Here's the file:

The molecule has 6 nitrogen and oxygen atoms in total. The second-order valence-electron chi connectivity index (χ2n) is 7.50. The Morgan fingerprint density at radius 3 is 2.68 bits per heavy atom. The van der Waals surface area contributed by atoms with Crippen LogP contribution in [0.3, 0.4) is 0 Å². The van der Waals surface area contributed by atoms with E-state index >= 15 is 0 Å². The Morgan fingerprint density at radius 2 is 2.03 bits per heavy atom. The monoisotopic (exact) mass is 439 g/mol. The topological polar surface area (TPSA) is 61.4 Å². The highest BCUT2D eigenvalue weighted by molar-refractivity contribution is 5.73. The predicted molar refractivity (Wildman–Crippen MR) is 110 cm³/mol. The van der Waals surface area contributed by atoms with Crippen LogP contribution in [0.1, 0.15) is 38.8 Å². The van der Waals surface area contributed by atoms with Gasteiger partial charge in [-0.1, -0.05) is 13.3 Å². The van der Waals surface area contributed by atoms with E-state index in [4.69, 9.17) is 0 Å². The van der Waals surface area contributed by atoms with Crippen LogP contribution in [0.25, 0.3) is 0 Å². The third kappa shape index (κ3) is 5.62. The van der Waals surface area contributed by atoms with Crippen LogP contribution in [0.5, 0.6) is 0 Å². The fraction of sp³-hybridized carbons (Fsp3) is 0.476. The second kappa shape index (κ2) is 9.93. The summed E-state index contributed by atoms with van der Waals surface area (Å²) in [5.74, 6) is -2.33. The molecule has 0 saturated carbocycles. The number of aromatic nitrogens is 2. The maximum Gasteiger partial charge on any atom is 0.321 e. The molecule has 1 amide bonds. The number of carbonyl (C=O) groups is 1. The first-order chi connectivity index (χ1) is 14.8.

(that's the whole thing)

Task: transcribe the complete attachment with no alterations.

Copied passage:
The molecule has 6 nitrogen and oxygen atoms in total. The second-order valence-electron chi connectivity index (χ2n) is 7.50. The Morgan fingerprint density at radius 3 is 2.68 bits per heavy atom. The van der Waals surface area contributed by atoms with Crippen LogP contribution in [0.3, 0.4) is 0 Å². The van der Waals surface area contributed by atoms with E-state index >= 15 is 0 Å². The Morgan fingerprint density at radius 2 is 2.03 bits per heavy atom. The monoisotopic (exact) mass is 439 g/mol. The topological polar surface area (TPSA) is 61.4 Å². The highest BCUT2D eigenvalue weighted by molar-refractivity contribution is 5.73. The predicted molar refractivity (Wildman–Crippen MR) is 110 cm³/mol. The van der Waals surface area contributed by atoms with Crippen LogP contribution in [0.1, 0.15) is 38.8 Å². The van der Waals surface area contributed by atoms with Gasteiger partial charge in [-0.1, -0.05) is 13.3 Å². The van der Waals surface area contributed by atoms with E-state index in [4.69, 9.17) is 0 Å². The van der Waals surface area contributed by atoms with Crippen LogP contribution in [0.25, 0.3) is 0 Å². The third kappa shape index (κ3) is 5.62. The van der Waals surface area contributed by atoms with Crippen LogP contribution in [0.5, 0.6) is 0 Å². The fraction of sp³-hybridized carbons (Fsp3) is 0.476. The second kappa shape index (κ2) is 9.93. The summed E-state index contributed by atoms with van der Waals surface area (Å²) in [5.74, 6) is -2.33. The molecule has 0 saturated carbocycles. The number of aromatic nitrogens is 2. The maximum Gasteiger partial charge on any atom is 0.321 e. The molecule has 1 amide bonds. The number of carbonyl (C=O) groups is 1. The first-order chi connectivity index (χ1) is 14.8.